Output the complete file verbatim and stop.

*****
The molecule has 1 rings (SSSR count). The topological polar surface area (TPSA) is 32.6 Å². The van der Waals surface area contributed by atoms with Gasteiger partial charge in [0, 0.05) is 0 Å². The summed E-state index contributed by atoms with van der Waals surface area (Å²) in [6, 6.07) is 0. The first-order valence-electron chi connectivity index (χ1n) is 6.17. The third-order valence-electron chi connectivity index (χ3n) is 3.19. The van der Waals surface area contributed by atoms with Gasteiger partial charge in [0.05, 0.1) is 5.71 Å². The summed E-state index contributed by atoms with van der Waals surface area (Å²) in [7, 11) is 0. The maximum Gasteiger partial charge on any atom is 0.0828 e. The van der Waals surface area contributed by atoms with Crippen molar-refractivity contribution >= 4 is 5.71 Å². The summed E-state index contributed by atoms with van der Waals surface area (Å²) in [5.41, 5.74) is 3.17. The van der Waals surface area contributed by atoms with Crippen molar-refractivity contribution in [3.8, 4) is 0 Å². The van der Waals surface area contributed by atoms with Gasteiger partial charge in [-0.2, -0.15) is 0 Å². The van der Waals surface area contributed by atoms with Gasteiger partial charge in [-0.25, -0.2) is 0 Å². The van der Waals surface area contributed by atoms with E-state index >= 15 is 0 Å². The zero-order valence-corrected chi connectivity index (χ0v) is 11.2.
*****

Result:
The molecule has 1 rings (SSSR count). The topological polar surface area (TPSA) is 32.6 Å². The van der Waals surface area contributed by atoms with Gasteiger partial charge in [0, 0.05) is 0 Å². The summed E-state index contributed by atoms with van der Waals surface area (Å²) in [6, 6.07) is 0. The first-order valence-electron chi connectivity index (χ1n) is 6.17. The third-order valence-electron chi connectivity index (χ3n) is 3.19. The van der Waals surface area contributed by atoms with Gasteiger partial charge in [0.05, 0.1) is 5.71 Å². The summed E-state index contributed by atoms with van der Waals surface area (Å²) in [7, 11) is 0. The maximum Gasteiger partial charge on any atom is 0.0828 e. The van der Waals surface area contributed by atoms with Crippen molar-refractivity contribution >= 4 is 5.71 Å². The summed E-state index contributed by atoms with van der Waals surface area (Å²) in [5.41, 5.74) is 3.17. The van der Waals surface area contributed by atoms with Crippen molar-refractivity contribution in [3.8, 4) is 0 Å². The van der Waals surface area contributed by atoms with Gasteiger partial charge in [-0.2, -0.15) is 0 Å². The van der Waals surface area contributed by atoms with Gasteiger partial charge in [-0.25, -0.2) is 0 Å². The van der Waals surface area contributed by atoms with E-state index >= 15 is 0 Å². The zero-order valence-corrected chi connectivity index (χ0v) is 11.2.